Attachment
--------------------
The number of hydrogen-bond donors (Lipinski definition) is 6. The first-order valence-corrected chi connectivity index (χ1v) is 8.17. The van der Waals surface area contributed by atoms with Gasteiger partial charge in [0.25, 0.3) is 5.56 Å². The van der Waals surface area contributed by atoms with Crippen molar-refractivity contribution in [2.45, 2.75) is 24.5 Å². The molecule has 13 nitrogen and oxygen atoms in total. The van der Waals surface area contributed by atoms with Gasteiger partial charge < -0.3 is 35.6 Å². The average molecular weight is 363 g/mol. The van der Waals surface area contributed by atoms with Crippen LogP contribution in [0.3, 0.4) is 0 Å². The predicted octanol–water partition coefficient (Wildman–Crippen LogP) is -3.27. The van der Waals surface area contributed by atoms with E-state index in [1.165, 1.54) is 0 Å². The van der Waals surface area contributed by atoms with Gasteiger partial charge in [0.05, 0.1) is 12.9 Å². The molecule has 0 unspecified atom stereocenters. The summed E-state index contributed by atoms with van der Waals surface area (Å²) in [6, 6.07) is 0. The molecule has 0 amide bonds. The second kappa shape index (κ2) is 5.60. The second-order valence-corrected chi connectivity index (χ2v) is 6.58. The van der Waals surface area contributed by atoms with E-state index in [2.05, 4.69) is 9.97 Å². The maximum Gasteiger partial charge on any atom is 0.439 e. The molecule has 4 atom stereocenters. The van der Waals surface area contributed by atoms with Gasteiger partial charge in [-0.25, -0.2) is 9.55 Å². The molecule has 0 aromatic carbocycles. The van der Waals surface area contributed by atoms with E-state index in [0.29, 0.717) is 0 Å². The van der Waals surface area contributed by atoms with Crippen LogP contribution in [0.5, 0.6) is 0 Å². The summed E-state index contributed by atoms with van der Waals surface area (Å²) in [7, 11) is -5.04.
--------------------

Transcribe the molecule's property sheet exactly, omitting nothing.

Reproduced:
The number of hydrogen-bond donors (Lipinski definition) is 6. The first-order valence-corrected chi connectivity index (χ1v) is 8.17. The van der Waals surface area contributed by atoms with Gasteiger partial charge in [0.25, 0.3) is 5.56 Å². The van der Waals surface area contributed by atoms with Crippen molar-refractivity contribution in [2.45, 2.75) is 24.5 Å². The molecule has 13 nitrogen and oxygen atoms in total. The van der Waals surface area contributed by atoms with Gasteiger partial charge < -0.3 is 35.6 Å². The average molecular weight is 363 g/mol. The van der Waals surface area contributed by atoms with Crippen LogP contribution in [0.3, 0.4) is 0 Å². The predicted octanol–water partition coefficient (Wildman–Crippen LogP) is -3.27. The van der Waals surface area contributed by atoms with E-state index in [1.165, 1.54) is 0 Å². The van der Waals surface area contributed by atoms with Gasteiger partial charge in [0.05, 0.1) is 12.9 Å². The molecule has 0 unspecified atom stereocenters. The summed E-state index contributed by atoms with van der Waals surface area (Å²) in [6, 6.07) is 0. The molecule has 0 amide bonds. The second kappa shape index (κ2) is 5.60. The second-order valence-corrected chi connectivity index (χ2v) is 6.58. The van der Waals surface area contributed by atoms with E-state index in [2.05, 4.69) is 9.97 Å². The maximum Gasteiger partial charge on any atom is 0.439 e. The molecule has 4 atom stereocenters. The van der Waals surface area contributed by atoms with Gasteiger partial charge in [-0.25, -0.2) is 9.55 Å². The molecule has 0 aromatic carbocycles. The van der Waals surface area contributed by atoms with E-state index in [0.29, 0.717) is 0 Å². The van der Waals surface area contributed by atoms with Crippen LogP contribution in [0.5, 0.6) is 0 Å². The summed E-state index contributed by atoms with van der Waals surface area (Å²) in [7, 11) is -5.04.